I'm just starting out learning about electronics. I have a project in mind which is really just a variation on this circuit:


I've built this on a breadboard, used different values for R1 and C1 and observed change in frequency of the LED flash.

My question is about how the circuit works.

Is it the case that when the power is turned on, C1 starts charging and 'prevents' current from flowing to the base of Q1 until it is fully charged, at which point Q1 is 'turned on', causing Q2 to also be turned on, which then allows C1 to discharge?

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    \$\begingroup\$ Yup, that's about it. The LED produces a short pulse of light and the process restarts. \$\endgroup\$ – Andy aka Nov 30 '20 at 12:38
  • \$\begingroup\$ Thanks - so it's just a fundamental 'thing' about C1 charging that makes the current not flow to Q1? \$\endgroup\$ – bins Nov 30 '20 at 12:53
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    \$\begingroup\$ The voltage between the base and emitter \$V_{BE}\$ needs to reach about 0.6V before significant current will flow into the base. R1, C1, and R2 divide the supply voltage. When C1, is uncharged, the voltage across R2 is 3V*47/(100k+47) = 1.4mV. Not enough to cause base current. \$\endgroup\$ – Math Keeps Me Busy Nov 30 '20 at 13:22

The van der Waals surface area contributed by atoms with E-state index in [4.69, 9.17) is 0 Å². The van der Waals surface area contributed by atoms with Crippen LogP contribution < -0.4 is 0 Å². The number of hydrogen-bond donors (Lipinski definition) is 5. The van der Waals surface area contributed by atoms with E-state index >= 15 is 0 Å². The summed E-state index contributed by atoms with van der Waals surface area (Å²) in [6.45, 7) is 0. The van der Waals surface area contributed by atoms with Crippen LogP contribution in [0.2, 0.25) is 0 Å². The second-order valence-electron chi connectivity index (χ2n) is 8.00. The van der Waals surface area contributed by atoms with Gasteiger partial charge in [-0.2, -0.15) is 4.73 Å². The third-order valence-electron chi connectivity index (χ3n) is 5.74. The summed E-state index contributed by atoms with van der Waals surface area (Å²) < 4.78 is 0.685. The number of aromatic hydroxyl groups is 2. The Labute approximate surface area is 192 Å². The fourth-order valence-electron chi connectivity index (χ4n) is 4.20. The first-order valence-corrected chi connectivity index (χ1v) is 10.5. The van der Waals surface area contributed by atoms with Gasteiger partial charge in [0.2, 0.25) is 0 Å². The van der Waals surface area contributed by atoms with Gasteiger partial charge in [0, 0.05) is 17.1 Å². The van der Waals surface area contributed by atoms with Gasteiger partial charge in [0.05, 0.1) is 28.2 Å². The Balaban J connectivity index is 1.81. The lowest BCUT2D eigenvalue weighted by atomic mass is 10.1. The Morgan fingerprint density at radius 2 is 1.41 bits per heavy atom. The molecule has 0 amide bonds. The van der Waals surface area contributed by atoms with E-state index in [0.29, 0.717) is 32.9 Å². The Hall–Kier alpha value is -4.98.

• \$\begingroup\$ Try read this electronics.stackexchange.com/questions/338128/… or this electronics.stackexchange.com/questions/261288/… \$\endgroup\$ – G36 Nov 30 '20 at 14:26
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    \$\begingroup\$ Not "until it's fully charged" but "until it's charged enough (0.5V or so) to start turning Q1 on". Otherwise, that's about right. \$\endgroup\$ – Brian Drummond Nov 30 '20 at 14:44

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